Small-pox: February 1902

At a time when our newspapers are full of the epidemic of  Small-pox in London and elsewhere, and when we are watching for the number of fresh cases every day, and are being wisely urged to take every possible precaution against the spread of the disease, it may be interesting and profitable to our readers to know the result of three outbreaks in our parish, which occurred in 1710, 1794, and 1831 to 1834.
In these three visitations, as they stand, there were 18, 12, and 8 deaths respectively.
In 1710 the total number of burials was 22, and out of these the Register shows that 18 died of Small-pox in seven months.
In 1794, when inoculation was common, but still before the discovery of vaccination, there were 12 deaths.
In 1831 to 1834 – three years – there were eight deaths, at a time when the total number of burials every year had increased to about 40.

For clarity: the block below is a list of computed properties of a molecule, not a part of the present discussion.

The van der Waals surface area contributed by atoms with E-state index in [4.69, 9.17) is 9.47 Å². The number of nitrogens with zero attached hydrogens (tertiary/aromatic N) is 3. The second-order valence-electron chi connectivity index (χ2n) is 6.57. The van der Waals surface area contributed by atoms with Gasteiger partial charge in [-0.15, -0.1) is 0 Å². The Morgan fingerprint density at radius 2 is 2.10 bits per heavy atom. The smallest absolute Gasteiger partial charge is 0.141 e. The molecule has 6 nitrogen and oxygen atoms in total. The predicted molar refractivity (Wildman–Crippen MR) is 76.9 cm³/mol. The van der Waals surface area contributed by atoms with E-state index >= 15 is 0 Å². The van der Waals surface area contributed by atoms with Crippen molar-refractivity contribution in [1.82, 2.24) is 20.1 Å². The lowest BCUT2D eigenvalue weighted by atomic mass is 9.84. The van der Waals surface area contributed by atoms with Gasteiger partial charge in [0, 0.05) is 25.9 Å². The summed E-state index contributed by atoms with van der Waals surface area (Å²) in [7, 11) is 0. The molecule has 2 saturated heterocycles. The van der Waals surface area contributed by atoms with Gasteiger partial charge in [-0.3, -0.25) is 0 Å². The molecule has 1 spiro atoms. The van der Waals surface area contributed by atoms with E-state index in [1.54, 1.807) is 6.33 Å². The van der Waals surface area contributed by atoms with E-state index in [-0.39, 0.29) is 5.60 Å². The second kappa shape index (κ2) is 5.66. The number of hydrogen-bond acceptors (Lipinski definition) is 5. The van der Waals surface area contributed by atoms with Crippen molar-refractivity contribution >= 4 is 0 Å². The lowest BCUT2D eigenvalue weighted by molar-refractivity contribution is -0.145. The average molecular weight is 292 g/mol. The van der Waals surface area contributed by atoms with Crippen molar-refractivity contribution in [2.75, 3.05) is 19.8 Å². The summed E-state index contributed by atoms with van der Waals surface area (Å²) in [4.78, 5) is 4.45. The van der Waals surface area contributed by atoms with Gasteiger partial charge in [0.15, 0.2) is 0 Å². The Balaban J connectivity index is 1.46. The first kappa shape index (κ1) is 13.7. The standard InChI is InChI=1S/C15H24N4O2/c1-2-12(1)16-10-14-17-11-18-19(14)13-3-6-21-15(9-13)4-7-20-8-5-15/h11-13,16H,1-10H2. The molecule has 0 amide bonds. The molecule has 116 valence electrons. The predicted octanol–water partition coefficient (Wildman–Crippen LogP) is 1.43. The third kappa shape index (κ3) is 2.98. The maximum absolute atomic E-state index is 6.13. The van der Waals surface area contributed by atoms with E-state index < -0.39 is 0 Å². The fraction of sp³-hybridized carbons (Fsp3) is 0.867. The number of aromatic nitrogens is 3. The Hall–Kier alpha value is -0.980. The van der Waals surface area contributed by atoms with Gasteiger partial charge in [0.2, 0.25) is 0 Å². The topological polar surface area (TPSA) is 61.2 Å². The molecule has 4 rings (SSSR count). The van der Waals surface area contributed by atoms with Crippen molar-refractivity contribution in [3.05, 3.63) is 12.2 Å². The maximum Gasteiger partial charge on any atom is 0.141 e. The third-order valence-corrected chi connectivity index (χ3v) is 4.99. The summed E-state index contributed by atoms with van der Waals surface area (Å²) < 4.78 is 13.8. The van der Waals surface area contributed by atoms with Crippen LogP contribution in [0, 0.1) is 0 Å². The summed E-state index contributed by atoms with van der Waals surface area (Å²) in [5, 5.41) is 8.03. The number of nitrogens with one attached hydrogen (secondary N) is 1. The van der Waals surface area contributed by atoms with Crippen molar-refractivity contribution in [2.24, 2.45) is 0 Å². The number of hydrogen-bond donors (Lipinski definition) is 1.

Vaccination was discovered in about 1796, but to what extent it was generally resorted to between 1831 and 1834 we are unable to state.
These few figures ought to be sufficient to warn us of the terrible nature of the disease, especially when we remember that in 1710 the population of our parish was only about 500, and that there was no very great increase until the commencement of the last century.

This page was added on 30/04/2017.

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